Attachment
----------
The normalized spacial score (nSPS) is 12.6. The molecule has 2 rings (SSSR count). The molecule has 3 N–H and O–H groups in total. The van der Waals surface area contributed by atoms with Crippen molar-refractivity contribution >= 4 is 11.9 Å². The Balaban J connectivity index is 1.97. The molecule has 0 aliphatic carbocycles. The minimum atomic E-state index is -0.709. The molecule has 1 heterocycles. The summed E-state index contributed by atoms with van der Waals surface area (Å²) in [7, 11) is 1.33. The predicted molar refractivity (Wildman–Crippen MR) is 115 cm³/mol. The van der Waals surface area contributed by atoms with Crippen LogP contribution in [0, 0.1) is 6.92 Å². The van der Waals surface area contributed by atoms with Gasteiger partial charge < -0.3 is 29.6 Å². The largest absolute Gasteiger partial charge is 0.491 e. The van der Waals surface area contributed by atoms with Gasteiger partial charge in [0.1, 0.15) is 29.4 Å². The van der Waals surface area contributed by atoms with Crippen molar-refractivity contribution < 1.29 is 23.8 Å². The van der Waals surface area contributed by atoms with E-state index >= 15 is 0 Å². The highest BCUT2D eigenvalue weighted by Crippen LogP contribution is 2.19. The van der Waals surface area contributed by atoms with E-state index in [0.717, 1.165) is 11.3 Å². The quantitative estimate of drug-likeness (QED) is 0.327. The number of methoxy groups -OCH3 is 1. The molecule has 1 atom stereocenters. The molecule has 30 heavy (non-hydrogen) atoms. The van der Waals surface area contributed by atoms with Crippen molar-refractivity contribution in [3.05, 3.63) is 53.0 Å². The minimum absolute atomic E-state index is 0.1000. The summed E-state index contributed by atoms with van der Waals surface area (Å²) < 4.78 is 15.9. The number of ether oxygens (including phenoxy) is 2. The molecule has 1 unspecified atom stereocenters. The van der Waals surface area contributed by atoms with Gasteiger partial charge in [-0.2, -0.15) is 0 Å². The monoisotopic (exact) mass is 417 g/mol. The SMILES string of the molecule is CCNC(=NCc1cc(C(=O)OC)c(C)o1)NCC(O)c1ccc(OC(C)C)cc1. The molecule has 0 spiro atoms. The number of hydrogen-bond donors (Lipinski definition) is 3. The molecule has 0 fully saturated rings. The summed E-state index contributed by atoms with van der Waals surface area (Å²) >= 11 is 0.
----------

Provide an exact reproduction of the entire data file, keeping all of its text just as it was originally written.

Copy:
The normalized spacial score (nSPS) is 12.6. The molecule has 2 rings (SSSR count). The molecule has 3 N–H and O–H groups in total. The van der Waals surface area contributed by atoms with Crippen molar-refractivity contribution >= 4 is 11.9 Å². The Balaban J connectivity index is 1.97. The molecule has 0 aliphatic carbocycles. The minimum atomic E-state index is -0.709. The molecule has 1 heterocycles. The summed E-state index contributed by atoms with van der Waals surface area (Å²) in [7, 11) is 1.33. The predicted molar refractivity (Wildman–Crippen MR) is 115 cm³/mol. The van der Waals surface area contributed by atoms with Crippen LogP contribution in [0, 0.1) is 6.92 Å². The van der Waals surface area contributed by atoms with Gasteiger partial charge < -0.3 is 29.6 Å². The largest absolute Gasteiger partial charge is 0.491 e. The van der Waals surface area contributed by atoms with Gasteiger partial charge in [0.1, 0.15) is 29.4 Å². The van der Waals surface area contributed by atoms with Crippen molar-refractivity contribution < 1.29 is 23.8 Å². The van der Waals surface area contributed by atoms with E-state index >= 15 is 0 Å². The highest BCUT2D eigenvalue weighted by Crippen LogP contribution is 2.19. The van der Waals surface area contributed by atoms with E-state index in [0.717, 1.165) is 11.3 Å². The quantitative estimate of drug-likeness (QED) is 0.327. The number of methoxy groups -OCH3 is 1. The molecule has 1 atom stereocenters. The molecule has 30 heavy (non-hydrogen) atoms. The van der Waals surface area contributed by atoms with Crippen molar-refractivity contribution in [3.05, 3.63) is 53.0 Å². The minimum absolute atomic E-state index is 0.1000. The summed E-state index contributed by atoms with van der Waals surface area (Å²) < 4.78 is 15.9. The number of ether oxygens (including phenoxy) is 2. The molecule has 1 unspecified atom stereocenters. The van der Waals surface area contributed by atoms with Gasteiger partial charge in [-0.2, -0.15) is 0 Å². The monoisotopic (exact) mass is 417 g/mol. The SMILES string of the molecule is CCNC(=NCc1cc(C(=O)OC)c(C)o1)NCC(O)c1ccc(OC(C)C)cc1. The molecule has 0 spiro atoms. The number of hydrogen-bond donors (Lipinski definition) is 3. The molecule has 0 fully saturated rings. The summed E-state index contributed by atoms with van der Waals surface area (Å²) >= 11 is 0.